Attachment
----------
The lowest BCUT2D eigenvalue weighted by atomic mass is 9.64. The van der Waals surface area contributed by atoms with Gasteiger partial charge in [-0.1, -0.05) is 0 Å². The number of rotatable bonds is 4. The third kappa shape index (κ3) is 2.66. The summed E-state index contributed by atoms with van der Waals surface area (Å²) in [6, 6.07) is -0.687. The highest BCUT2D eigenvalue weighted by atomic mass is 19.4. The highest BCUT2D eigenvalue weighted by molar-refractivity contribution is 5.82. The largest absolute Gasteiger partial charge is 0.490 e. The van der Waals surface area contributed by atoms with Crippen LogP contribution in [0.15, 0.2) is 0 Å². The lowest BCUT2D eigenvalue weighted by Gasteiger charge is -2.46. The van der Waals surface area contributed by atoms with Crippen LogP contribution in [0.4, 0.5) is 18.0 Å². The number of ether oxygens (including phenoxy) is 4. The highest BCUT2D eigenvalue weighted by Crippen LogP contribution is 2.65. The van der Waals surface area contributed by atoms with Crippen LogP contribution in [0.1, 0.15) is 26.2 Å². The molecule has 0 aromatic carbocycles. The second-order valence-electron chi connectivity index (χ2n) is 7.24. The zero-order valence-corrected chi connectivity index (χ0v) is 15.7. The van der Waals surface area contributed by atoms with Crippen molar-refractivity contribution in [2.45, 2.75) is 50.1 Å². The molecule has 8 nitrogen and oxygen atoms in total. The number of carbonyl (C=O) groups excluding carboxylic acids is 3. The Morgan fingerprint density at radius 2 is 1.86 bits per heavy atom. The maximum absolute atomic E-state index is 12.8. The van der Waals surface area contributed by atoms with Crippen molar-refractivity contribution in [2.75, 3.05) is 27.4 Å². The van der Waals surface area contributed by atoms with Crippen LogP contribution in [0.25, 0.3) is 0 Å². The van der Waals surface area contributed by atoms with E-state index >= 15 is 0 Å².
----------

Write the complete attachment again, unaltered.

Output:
The lowest BCUT2D eigenvalue weighted by atomic mass is 9.64. The van der Waals surface area contributed by atoms with Gasteiger partial charge in [-0.1, -0.05) is 0 Å². The number of rotatable bonds is 4. The third kappa shape index (κ3) is 2.66. The summed E-state index contributed by atoms with van der Waals surface area (Å²) in [6, 6.07) is -0.687. The highest BCUT2D eigenvalue weighted by atomic mass is 19.4. The highest BCUT2D eigenvalue weighted by molar-refractivity contribution is 5.82. The largest absolute Gasteiger partial charge is 0.490 e. The van der Waals surface area contributed by atoms with Crippen LogP contribution in [0.15, 0.2) is 0 Å². The lowest BCUT2D eigenvalue weighted by Gasteiger charge is -2.46. The van der Waals surface area contributed by atoms with Crippen LogP contribution in [0.4, 0.5) is 18.0 Å². The number of ether oxygens (including phenoxy) is 4. The highest BCUT2D eigenvalue weighted by Crippen LogP contribution is 2.65. The van der Waals surface area contributed by atoms with Crippen LogP contribution in [0.1, 0.15) is 26.2 Å². The molecule has 0 aromatic carbocycles. The second-order valence-electron chi connectivity index (χ2n) is 7.24. The zero-order valence-corrected chi connectivity index (χ0v) is 15.7. The van der Waals surface area contributed by atoms with Crippen molar-refractivity contribution in [2.45, 2.75) is 50.1 Å². The molecule has 8 nitrogen and oxygen atoms in total. The number of carbonyl (C=O) groups excluding carboxylic acids is 3. The Morgan fingerprint density at radius 2 is 1.86 bits per heavy atom. The maximum absolute atomic E-state index is 12.8. The van der Waals surface area contributed by atoms with Crippen molar-refractivity contribution in [2.75, 3.05) is 27.4 Å². The van der Waals surface area contributed by atoms with Crippen LogP contribution in [0.25, 0.3) is 0 Å². The van der Waals surface area contributed by atoms with E-state index >= 15 is 0 Å².